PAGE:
A calculus or morbid concretion, formed in consequence of some external injury which the muscle or shell-fish receives that produces it, particularly from the operations of certain minute worms, which occasionally bore even quite through to the animal. The pearls are formed in the inside, on these places: hence it is easy to ascertain, by the inspection of the outside only, whether a shell is likely to contain pearls. If it be quite smooth, without cavity, perforation, or callosity, it may with certainty be pronounced to contain none; if, on the contrary, the shell be pierced or indented by worms, there will always be found either pearls, or the embryos of pearls. It is possible, by artificial perforation of the shells, to cause the formation of these substances. The process which has been chiefly recommended is to drill a small hole through the shell, and to fill it up with a piece of brass wire, rivetting this on the outside, like the head of a nail; and the part of the wire which pierces the interior shining coat of the shell will, it is said, become covered with a pearl.

As to the value of British pearls, some have been found of a size so large as to be sold for 20/. each, and upwards; and 80l. was once offered and refused for one of them.

The oriental pearl muscle, to which we are indebted for nearly all the pearls of commerce, has a flattened and somewhat circular shell, about eight inches in diameter, the part near the hinge bent or transverse, and imbricated, or covered ike slates on a house, with several coats, which are toothed on the edges. Some of the shells are, externally, of a sea-green colour, others are chestnut or reddish, with white stripes or marks, and others whitish, with green marks. These shells are found both in the American and Indian seas. The principal pearl fisheries are off the coasts of Hindoostan and Ceylon; they usually commence about the month of March, and occupy many boats, and a great number of hands: each boat has generally twenty-one men, of whom one is the captain, who acts as pilot; ten row and assist the divers; and the remainder are divers, who go down into the sea alternately, by five at a time. The largest round pearl that has been known belongs to the Great Mogul, and is about two-thirds of an inch in diameter. Pearls from the fishery of Ceylon are considered more valuable in England than those from any other part of the world. The smaller kinds are called seed or dust pearls, and are of comparatively small value, being sold by the ounce, to be converted into powder.

To make the artificial, take the blay or bleak fish, common in the Thames; scrape off the silvery scales from the belly; wash and rub these in water; then suffer this water to settle, and a sediment will be found, of an oily consistence. A little of this is to be dropped into a hollow glass bead, of a bluish tint, and shaken about so as to cover all the internal surface: after this the bead is filled up with melted white wax, to give it solidity and weight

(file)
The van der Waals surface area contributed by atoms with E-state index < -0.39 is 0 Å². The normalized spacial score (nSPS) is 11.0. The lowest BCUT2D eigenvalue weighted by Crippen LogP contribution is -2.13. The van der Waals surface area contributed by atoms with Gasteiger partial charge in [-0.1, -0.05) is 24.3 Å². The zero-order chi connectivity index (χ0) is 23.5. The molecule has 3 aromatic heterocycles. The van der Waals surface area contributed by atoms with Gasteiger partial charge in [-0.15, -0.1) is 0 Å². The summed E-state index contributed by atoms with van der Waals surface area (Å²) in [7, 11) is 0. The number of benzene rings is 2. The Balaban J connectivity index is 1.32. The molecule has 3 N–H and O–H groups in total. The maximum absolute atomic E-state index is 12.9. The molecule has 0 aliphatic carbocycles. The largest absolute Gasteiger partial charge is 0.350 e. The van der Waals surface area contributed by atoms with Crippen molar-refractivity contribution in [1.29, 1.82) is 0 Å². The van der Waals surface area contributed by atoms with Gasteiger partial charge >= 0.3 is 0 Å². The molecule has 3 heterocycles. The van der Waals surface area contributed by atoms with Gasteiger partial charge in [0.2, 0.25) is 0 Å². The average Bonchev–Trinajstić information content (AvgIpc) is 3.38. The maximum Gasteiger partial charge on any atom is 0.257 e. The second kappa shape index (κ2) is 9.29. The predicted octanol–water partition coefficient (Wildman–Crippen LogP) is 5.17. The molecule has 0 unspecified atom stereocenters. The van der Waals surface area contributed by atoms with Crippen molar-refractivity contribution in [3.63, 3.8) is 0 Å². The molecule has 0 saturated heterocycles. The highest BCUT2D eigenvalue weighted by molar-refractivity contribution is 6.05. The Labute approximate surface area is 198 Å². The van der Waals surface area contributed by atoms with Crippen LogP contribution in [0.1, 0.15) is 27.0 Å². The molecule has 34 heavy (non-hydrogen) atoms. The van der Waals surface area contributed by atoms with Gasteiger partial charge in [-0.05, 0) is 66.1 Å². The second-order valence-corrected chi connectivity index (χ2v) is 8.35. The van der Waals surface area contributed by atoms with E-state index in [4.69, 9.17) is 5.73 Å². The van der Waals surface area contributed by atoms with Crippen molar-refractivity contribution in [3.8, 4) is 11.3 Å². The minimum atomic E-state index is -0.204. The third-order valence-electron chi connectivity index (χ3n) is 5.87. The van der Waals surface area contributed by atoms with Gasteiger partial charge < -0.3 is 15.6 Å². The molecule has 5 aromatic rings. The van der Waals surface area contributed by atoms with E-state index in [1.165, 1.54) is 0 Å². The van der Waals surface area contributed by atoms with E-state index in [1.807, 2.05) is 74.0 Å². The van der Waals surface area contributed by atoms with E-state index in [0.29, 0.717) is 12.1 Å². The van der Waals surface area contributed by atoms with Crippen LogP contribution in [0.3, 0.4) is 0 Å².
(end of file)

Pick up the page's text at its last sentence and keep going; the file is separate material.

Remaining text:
The Roman pearls are formed of a very pure alabaster, considerable quarries of which exist near Pisa, in Tuscany. The process is as follows: - the alabaster is first sawn into slices, the thickness of the pearls required; the pearls are then formed with an instrument which bores a small hole in the centre, at the same time that the required shape is obtained. The next thing in the process is their immersion in boiling wax, to give them a rich yellow hue, and afterwards to cover them several times with the silvery substance obtained from the scales of the bleak. The singular beauty of this ornament, which perfectly resembles the real pearl, the varied patterns in which they are arranged, and their extreme cheapness, render them an object much sought after; while their solidity is such, that they may be dashed to the ground with violence without receiving the slightest injury; being thus rendered far superior to those of French manufacture, which are at once more fragile, and considerably less imitative.

The Chinese in a manner force the production of real pearl, in the animal itself. They collect the myca margarite fera, or European pearl muscle, and pierce the outsides of the shells in several parts, without completing the perforation throughout. The animal, becoming conscious of the weakness or deficiency of the shell in those particular spots, deposits over them a great quantity of its pearly calcareous matter, and thus forms so many pearly tubercles over them. The pearls thus obtained are, however, said to be generally inferior to those naturally produced. Pearls that are discoloured may be thus whitened: "Soak them first in hot water, in which some bran with a little tartar and alum have been boiled; rub them gently between the hands, which may be continued until the water grows cold, or until the object is effected, when they may be rinsed in lukewarm water, and laid on writing-paper, in a dark place, to cool." The foregoing is extracted from the scientific journals; but we have always understood that real pearls, so discoloured, are scaled by the lapidaries, that is, they take off the upper coat or lamina, which leaves them slightly diminished in size, but equally beautiful to their primitive state.